Falcon Team’s main role is to observe and control the large-scale exercises being held at Hohenfels. Captain Saldana: ”As a pilot or co-pilot, I am not only flying the aircraft, I am also observing. I can be in a Lakota 2,000 feet above an Apache observing everything it does. We also have pilots in the flight operations room, observing the positions of every aircraft and monitoring who is being shot at.”
The US Army operates the helicopters in two color schemes. Captain Saldana: “The green Lakotas are typically used to represent blue forces. Then we’ve got what we call the ‘bruised bananas’ in the yellow and brown camouflage. They represent the red forces, or the bad guys. If we are just observing other units training, we are white air [neutral]. If the other unit is simulating being a bad guy then I would fly as red air to train the enemy trying to find and attack the helicopter. As an OC [Observer Controller] I am still only observing what he does and how he reacts.”
Another important role is OPFOR, the simulation of being an opposing force. These missions are flown by Apache pilots. Captain Launger, who recently joined Falcon Team after flying the Apache in Korea, explains: “There is a lot of Apache guys out here, so we have the experience to notionally make a Lakota an Apache. We will simulate having an x amount of Hellfire missiles, rockets and the 30mm gun. We will fly it using the same tactics and techniques we would in an Apache, but we don’t have the ability to fire anything. It all has to be dictated. So we would say we attacked a tank with a Hellfire and then the OC on the ground or the command post would confirm that we killed that tank and it would be out of the game.”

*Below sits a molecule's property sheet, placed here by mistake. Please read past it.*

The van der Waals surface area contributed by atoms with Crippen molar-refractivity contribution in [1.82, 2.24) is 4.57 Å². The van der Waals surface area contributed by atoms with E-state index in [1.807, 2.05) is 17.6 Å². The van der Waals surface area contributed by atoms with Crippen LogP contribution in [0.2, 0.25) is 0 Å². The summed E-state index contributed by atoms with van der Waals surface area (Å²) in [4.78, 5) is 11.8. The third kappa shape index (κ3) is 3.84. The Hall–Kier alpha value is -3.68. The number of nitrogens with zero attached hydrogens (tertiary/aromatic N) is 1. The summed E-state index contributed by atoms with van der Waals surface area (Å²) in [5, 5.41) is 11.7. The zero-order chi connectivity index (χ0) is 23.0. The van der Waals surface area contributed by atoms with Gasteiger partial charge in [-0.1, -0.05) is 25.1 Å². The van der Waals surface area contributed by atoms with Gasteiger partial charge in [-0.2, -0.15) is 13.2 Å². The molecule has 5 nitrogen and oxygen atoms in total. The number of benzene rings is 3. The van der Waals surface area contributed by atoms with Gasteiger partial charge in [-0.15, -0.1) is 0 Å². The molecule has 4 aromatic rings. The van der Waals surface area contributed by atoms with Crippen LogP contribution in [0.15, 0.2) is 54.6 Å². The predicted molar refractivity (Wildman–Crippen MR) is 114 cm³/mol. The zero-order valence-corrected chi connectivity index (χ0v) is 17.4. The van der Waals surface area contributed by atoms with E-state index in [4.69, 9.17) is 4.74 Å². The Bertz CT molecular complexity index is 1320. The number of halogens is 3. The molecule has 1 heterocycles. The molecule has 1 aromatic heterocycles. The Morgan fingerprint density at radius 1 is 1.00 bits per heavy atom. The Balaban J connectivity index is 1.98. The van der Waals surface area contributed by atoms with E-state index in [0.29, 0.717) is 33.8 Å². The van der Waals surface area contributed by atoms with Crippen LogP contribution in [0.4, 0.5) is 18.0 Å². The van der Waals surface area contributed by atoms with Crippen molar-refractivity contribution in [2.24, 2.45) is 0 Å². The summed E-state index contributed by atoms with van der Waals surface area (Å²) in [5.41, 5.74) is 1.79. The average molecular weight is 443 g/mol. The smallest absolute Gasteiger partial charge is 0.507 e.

During my visit exercise Sabre Junction 2016 was about to kick off. With 5000 participating soldiers from 16 nations, this forms one of Europe’s biggest military exercises, designed to evaluate the US Army Europe’s readiness to conduct operations. Exercises at these scale are supported by helicopter units from the United States Army Europe, as well as by stateside units. Saldana: “The missions are generally taken care of by rotating helicopter units. For Sabre Junction, we currently have eight Apaches from Ansbach [Germany] and some twelve Black Hawks from Fort Hood, Texas temporarily based at Hohenfels. For example, if a ground element says they need to have an air assault, then Black Hawks will go and fly those missions to train the troops on the ground. Another thing we do is the KFOR (Kosovo Force) mission readiness exercise. Those units don’t have their own aviation assets, because their helicopters are already prepositioned in Kosovo. That is when we will come in and play whatever role needed, but what we can do is very limited because of the small aircraft.”
A full report appeared in several magazines, including in Global Military: